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Souvenirs

April 9, 2013
deadpalm

Wind fallen

I found this gorgeous palm fragment lying in the gutter during a recent walk. A windy day casualty, it lay partially upon the curb looking like an imploring hand. I stopped to check it out, deciding then that if it were still there upon my return I’d have to take it home. I could barely concentrate on my walk and actually cut it short; I had to get back and see if my palm fragment was still there. It was, so I dragged it out of the street to carry it home. Cradled in my arms, I realized it was pretty big, (about 5-feet in length) and, although light at first, it became too-heavy quickly. In my current condition I’m unable to carry much weight comfortably, so I stashed it behind a wall until Paul and I could pick it up in the car. I worried that it would be picked up by street cleaners, but a few days later when we went to pick it up it was there waiting. It’s now in my studio and everyone who visits is amazed by it. I’m not sure what I’ll do with it — maybe paint it, maybe paint onto it — but I’m inspired by its size, forms and textures.

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I wondered if other artists dragged nature’s fallen bits home … and found that they do! The photograph below is of Georgia O’Keefe’s studio with a branch as model, the obvious subject of an nearby abstract painting.

206_1O_Keeffe_s_Studio_in_Abiquiu__NM_1963

O’Keeffe’s Studio, Ghost Ranch, 1962; Photograph: Todd Webb

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deadferox

3D scribble

This fragment — the flower stalk from my favorite aloe ferox — had finally become desiccated enough to remove but I found myself unable to toss it. How could I simply discard something that looked like a 3-D scribble, or a collection of tentacles frozen mid-swirl? I brought it into the house and placed it on the hearth where it complements the dark-on-dark color scheme I have going on there.

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As I pointed out in this post from 2010 (click), dried aloe stalks remind me of the work of painter Brice Marden.  I was excited to find a picture of his studio, too, with a shapely branch being used for inspiration.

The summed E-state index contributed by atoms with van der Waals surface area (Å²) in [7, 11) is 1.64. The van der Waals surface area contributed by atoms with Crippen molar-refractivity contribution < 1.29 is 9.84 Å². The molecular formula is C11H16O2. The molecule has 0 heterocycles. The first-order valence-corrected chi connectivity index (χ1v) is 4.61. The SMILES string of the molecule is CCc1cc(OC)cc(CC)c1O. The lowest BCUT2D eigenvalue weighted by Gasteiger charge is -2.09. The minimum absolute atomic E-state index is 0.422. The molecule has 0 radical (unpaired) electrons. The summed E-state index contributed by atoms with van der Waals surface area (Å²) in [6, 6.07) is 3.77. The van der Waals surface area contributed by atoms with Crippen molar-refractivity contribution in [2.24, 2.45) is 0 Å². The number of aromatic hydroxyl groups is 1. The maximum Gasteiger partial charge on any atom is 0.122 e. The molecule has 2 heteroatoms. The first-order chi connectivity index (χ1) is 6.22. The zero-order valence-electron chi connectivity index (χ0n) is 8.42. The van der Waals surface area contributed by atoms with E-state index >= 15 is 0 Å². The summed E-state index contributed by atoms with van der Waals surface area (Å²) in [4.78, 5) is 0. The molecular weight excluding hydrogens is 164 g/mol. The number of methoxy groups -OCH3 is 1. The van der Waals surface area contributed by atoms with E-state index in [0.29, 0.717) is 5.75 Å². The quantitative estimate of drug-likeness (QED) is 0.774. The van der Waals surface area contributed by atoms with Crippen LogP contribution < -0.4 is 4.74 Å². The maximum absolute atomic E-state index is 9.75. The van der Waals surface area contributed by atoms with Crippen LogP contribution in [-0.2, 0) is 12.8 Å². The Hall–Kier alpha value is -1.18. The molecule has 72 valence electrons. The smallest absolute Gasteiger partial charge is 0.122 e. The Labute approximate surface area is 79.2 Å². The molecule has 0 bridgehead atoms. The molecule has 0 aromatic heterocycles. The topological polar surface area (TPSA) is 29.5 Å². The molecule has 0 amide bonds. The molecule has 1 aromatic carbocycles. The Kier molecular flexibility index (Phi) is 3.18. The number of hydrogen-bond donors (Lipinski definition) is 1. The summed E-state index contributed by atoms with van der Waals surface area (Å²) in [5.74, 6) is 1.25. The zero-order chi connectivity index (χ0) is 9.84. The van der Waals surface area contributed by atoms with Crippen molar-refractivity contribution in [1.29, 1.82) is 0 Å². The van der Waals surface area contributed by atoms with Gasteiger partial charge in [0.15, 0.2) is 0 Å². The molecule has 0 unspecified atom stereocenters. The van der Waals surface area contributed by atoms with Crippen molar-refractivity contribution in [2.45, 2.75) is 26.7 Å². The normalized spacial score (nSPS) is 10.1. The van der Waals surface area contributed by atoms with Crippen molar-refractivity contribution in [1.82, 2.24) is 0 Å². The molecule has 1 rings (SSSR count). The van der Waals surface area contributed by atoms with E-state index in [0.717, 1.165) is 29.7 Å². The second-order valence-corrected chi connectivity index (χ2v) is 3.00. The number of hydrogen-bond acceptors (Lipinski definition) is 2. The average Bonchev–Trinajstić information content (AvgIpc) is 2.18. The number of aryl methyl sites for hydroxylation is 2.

brice marden_1

Brice Marden studio; Photograph: David Seidner

Georgia O’Keefe and Brice Marden are American artists of the highest order; I don’t mean to imply that I’m in their league in any way. But, knowing their work — and that nature served as its inspiration — is heartening. I hope to use my natural souvenirs similarly.

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14 Comments leave one →
  1. April 9, 2013 1:30 pm

    It’s fun when you’re out walking and come across something fantastic. I’ve been known to carry a burnt Manzanita branch miles off a mountain while hiking, just because I liked the way it looked. I like the artist comparisons you gave as well. I’ve never heard of Brice Marden, so I’m going to have to look him up.

    • reubix1 permalink*
      April 9, 2013 3:37 pm

      I’ve seen some of your souvenirs, WF, and I know you have a great eye! I love Marden’s paintings. I don’t always care for abstract works but his are very sensual and interesting.

  2. April 9, 2013 3:18 pm

    What a wonderful treasure you’ve found. I’ve been pining for days about some wonderful huge seed pods falling from a tree in our hood…(Danny has nick-named it the Q-tip tree)…..saw them while walking, had nothing to put them in, didn’t even pick up one!!!!!! next time I went by the gardener had just finished throwing them away….the next time Danny said no, no no and I listened….now YOU have inspired me to go back today and see if the wind yesterday brought anymore down…..I must have some….cheers my friend.

    • reubix1 permalink*
      April 9, 2013 3:38 pm

      Hi, Guida, I know just the pods you’re talking about and I’m always tempted to pick them up and bring them home, too! It’s windy here today; who knows what’ll shake down …

  3. April 10, 2013 8:08 pm

    The palm tree “boat” brought back memories of my childhood in Glen Avon, just to the south of you. My best friend’s mother was a natural born artist. She would take these boats and use them as a basis for a floral arrangement, fresh or dried.

  4. April 18, 2013 4:45 pm

    I like the palm fragment just the way it is. Amazingly, it looks as if the “base” has been arranged by human hands to add to the artistic nature of the piece.

    • reubix1 permalink*
      April 18, 2013 5:15 pm

      I agree, it’s perfect as is, JA!

  5. Jenn permalink
    April 28, 2013 8:39 pm

    Love that fragment ‘as is’ – nature is so inspiring!

    • reubix1 permalink*
      April 28, 2013 9:08 pm

      No argument here … I’m continually amazed and surprised by nature, too, Jenn!

  6. Shelly permalink
    May 15, 2013 10:01 pm

    You have a wonderful site – and I love the many transformations of your environs.
    On the subject of artists and natural elements – one of my favorite artists is Ruth Asawa, who crafts amazing things out of wire. She was inspired after college classmates (Black Mountain in NC) brought back from a trip to Death Valley a tumbleweed. I love your palm fragment – such wonderful text, color, composition. Best, Shelly in Lodi

    • reubix1 permalink*
      May 15, 2013 10:02 pm

      Shelly, welcome, and thanks for such a great comment. I will definitely explore Ms. Asawa’s work further; just from a quick look, it’s wonderful!

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